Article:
Haploid cells are those that have half the number of chromosomes of a diploid cell that belongs to the same organism. Diploid cells are those that have the complete chromosomal load of the species.
Haploid cells are those that have only one set of chromosomes (identified as n the number of chromosomes), that is, half the total number of chromosomes in a diploid cell.
Reproductive cells, such as mammalian ovules and sperm, cells of the asexual stage of fungi, and those that make up some algae, contain a single set of chromosomes.
The genesis of a haploid cell can occur in two ways:
By haploid cell mitosis: The original or mother cell is haploid and has chromosomes that are duplicated and divided equally between the daughter cells.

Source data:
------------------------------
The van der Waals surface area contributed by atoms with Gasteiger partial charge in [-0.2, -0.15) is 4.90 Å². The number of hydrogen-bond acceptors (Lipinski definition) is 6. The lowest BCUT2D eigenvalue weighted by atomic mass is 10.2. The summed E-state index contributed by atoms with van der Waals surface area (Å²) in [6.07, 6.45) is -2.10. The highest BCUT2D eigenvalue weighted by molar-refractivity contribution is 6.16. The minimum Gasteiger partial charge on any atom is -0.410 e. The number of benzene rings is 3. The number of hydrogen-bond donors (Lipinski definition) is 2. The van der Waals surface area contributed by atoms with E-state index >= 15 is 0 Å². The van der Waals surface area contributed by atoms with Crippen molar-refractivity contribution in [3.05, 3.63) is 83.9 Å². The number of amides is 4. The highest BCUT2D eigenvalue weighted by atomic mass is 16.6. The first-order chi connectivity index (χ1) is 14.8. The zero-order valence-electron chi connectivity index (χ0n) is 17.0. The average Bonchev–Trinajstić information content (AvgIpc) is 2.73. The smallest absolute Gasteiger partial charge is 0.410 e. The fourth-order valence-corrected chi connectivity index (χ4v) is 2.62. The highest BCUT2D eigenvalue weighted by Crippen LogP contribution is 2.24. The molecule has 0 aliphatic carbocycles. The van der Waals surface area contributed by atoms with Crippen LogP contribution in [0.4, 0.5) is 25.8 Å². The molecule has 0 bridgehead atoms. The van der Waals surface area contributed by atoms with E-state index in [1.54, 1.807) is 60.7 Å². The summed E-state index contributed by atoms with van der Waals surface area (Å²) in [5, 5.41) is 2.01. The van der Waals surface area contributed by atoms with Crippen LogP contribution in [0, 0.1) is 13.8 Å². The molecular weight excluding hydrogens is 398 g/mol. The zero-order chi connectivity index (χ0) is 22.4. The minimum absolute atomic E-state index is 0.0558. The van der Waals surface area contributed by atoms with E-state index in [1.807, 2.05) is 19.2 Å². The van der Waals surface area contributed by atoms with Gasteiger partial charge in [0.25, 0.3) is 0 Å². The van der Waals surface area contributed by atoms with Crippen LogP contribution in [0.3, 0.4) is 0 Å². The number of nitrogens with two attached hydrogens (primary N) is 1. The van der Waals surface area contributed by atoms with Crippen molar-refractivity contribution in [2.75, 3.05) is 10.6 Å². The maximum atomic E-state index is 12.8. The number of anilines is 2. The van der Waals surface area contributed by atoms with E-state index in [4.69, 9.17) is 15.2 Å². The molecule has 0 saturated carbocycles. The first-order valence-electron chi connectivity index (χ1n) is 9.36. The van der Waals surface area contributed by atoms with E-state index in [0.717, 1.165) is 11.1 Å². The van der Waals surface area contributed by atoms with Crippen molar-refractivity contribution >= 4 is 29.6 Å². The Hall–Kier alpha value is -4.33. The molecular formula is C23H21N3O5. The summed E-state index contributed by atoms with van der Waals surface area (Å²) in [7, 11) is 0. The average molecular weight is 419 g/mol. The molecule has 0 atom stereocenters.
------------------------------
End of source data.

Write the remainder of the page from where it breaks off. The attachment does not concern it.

Due to diploid cell meiosis: The original or mother cell has 2n chromosomes and will undergo two cytoplasmic divisions with a single DNA replication. This process is known as meiosis and is divided into meiosis 1 and meiosis 2.
Diploid cells are those cells that have two sets of chromosomes or twice the number of chromosomes than diploid cells (identified as 2n).
For example, in humans, diploid cells have 46 chromosomes forming a total of 23 pairs. Human sex cells have half the chromosomes, giving a total of 23 chromosomes, leaving one chromosome without its pair.
Difference between Haploid and Diploid
- Diploid cells (2n) are cells that have the normal number and composition of chromosomes of the species.
- Haploid cells are those that have only half the normal chromosome load of the other cells that make up an organism.
- Diploid cells divide by mitosis.
- Haploid cells divide through meiosis.